" You will excuse me if I speak plainly to
you, gentlemen, but this gentleman, whose
name I haven't somehow got "

^'Farr."

" Mr. Farr, has brought it down on him-
self and you. He called me in, and I am
interested in these questions. It's clear to me
that since we exist there's something in all



Elihu Reproves Job 153

this. But what it is I'm convinced I haven't
the ganglia even to begin to understand. I
decline either the wild guesses of the Spookist
and Providentialist — I must put you there,
I'm afraid, Sir Eliphaz — or the metaphors of
Mr. Huss. Fact. ..."

Dr. Barrack paused. "I put my faith in
Fact."

"There's a lot in Fact," said Mr. Dad,
who found much that was congenial in the
doctor's downright style.

"What do I see about me? " asked Dr.
Barrack. " A struggle for existence. About
that I ask a very plain and simple question :
why try to get behind it? That is It. It
made me. I study it and watch it. It put
me up like a cockshy, and it keeps on trying
to destroy me. I do my best to dodge its
blows. It got my leg. My head is bloody
but unbowed. I re[>roduce my kind — as
abundantly as circumstances permit — I stamp
myself upon the universe as much as possible.
If I am right, if I do the right things and have
decently good luck, I shall hold out until my
waning instincts dispose me to rest. My breed
and influence are the marks of my rightness.



154 The Undying Fire

What else is there? You may call this
struggle what you like. God, if you like. But
God for me is an anthropomorphic idea. Call
it The Process."

" Why not Evolution? " said Mr. Huss.

" I prefer The Process. The word
Evolution rather begs the moral question. It's
a cheap word. ' Shon ! ' Evolution seems
to suggest just a simple and automatic unfold-
ing. 'I'he Process is complex ; it has its ups
and downs — as Mr. Huss understands. It is
more like a Will than an Automaton. A Will
feeling about. It isn't indifferent to us as Mr.
Huss suggests ; it uses us. It isn't subordin-
ate to us as Sir Eliphaz would have us believe ;
playing the part of a Providence just for our
comfort and happiness. Some of us are
hammer and some of us are anvil, some of us
are sparks and some of us are the beaten stuff
which survives. The Process doesn't confide
in us ; why should it? We learn what we can
about it, and make what is called a practical
use of it, for that is what the will in the
Process requires."

Mr. Dad, stirred by the word ' prac-
tical,' made a noise of assent. But not a



Elihu Reproves Job 155

very confident noise : a loan rather than
a gift.

*' And that is where it seems to me Mr.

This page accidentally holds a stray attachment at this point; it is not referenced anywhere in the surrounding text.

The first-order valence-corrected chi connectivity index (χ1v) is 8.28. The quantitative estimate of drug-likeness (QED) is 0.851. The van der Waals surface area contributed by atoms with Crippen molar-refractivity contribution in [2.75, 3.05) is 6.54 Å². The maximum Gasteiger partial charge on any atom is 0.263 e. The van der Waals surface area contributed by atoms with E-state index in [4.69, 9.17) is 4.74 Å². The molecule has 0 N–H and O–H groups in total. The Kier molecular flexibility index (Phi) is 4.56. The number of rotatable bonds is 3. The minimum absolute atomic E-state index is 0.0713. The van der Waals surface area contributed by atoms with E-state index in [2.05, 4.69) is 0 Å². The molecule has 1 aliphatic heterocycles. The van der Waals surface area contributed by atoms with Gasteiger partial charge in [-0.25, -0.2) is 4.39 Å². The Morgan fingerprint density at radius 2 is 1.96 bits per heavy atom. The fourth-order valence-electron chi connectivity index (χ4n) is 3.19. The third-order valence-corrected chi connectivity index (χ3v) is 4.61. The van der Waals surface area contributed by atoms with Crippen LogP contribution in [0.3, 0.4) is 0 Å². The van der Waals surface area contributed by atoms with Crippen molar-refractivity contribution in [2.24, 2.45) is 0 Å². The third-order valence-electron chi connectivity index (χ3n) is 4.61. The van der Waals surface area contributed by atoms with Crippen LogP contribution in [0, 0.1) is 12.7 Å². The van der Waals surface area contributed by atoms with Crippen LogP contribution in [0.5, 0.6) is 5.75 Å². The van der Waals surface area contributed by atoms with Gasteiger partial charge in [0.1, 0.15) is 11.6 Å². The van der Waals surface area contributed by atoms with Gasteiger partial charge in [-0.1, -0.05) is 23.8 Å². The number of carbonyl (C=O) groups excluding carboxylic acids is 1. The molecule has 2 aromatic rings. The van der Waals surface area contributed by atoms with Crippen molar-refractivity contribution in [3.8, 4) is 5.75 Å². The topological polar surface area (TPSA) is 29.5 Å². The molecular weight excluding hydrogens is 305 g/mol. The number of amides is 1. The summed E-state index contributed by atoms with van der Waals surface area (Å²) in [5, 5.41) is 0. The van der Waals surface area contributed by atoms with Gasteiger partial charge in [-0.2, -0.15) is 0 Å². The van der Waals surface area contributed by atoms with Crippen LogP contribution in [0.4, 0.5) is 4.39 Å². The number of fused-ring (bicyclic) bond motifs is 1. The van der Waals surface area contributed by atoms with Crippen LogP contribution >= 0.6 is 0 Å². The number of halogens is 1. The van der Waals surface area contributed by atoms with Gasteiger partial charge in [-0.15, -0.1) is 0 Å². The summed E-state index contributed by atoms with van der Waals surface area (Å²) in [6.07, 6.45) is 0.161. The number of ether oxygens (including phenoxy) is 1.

Huss goes wrong altogether. He does not
submit himself to those Realities. He sets up
something called the Spirit in Man, or the God
in his Heart, to judge them. He wants to
judge the universe by the standards of the
human intelligence at its present stage of
development. That's where I fall out with
him. These are not fixed standards. Man
goes on developing and evolving. Some
things offend the sense of justice in Mr. Huss,
but that is no enduring criterion of justice ;
the human sense of justice has developed out
of something different, and it will develop
again into something different. Like every-
thing else in us, it has been produced by the
Process and it will be modified by the Process.
Some things, again, he says are not beautiful.
'Inhere also he would condemn. But nothing
changes like the sense of beauty. A band of
art students can start a new movement, cubist,
vorticist, or what not, and change your sense
of beauty. If seeing things as beautiful con-
duces to survival, we shall see them as beauti-



156 The Undying Fire

fill sooner or later, rest assured. I daresay the
hyenas admire each other — in the rutting
season anyhow. ... So it is with mercy and
with everything. Each creature has its own
standards. After man is the Beyond-Man,
who may find mercy folly, who may delight in
things that pain our feeble spirits. We have
to obey the Process in our own place and our
own time. That is how I see things. That
is the stark truth of the universe looked at
plainly and hard."

The lips of Mr. Dad repeated noiselessly :
"plainly and hard." But he felt very
uncertain.

For some moments the doctor sat with his
forearms resting on the table as if he had done.
Then he resumed.

" I gather that this talk here to-day arose
out of a discussion about education."

" You'd hardly believe it," said Mr. Dad.

But Dr. Barrack's next remark checked
Mr. Dad's growing approval. " That seems
perfectly logical to me. It's one of the things
I can never understand about schoolmasters
and politicians and suchlike, the way they seem
to take it for granted you can educate and not



Elihu Reproves Job 157

bring in religion and socialism and all your
beliefs. What is education? Teaching young
people to talk and read and write and calculate
in order that they may be told how they stand
in the world and what we think we and the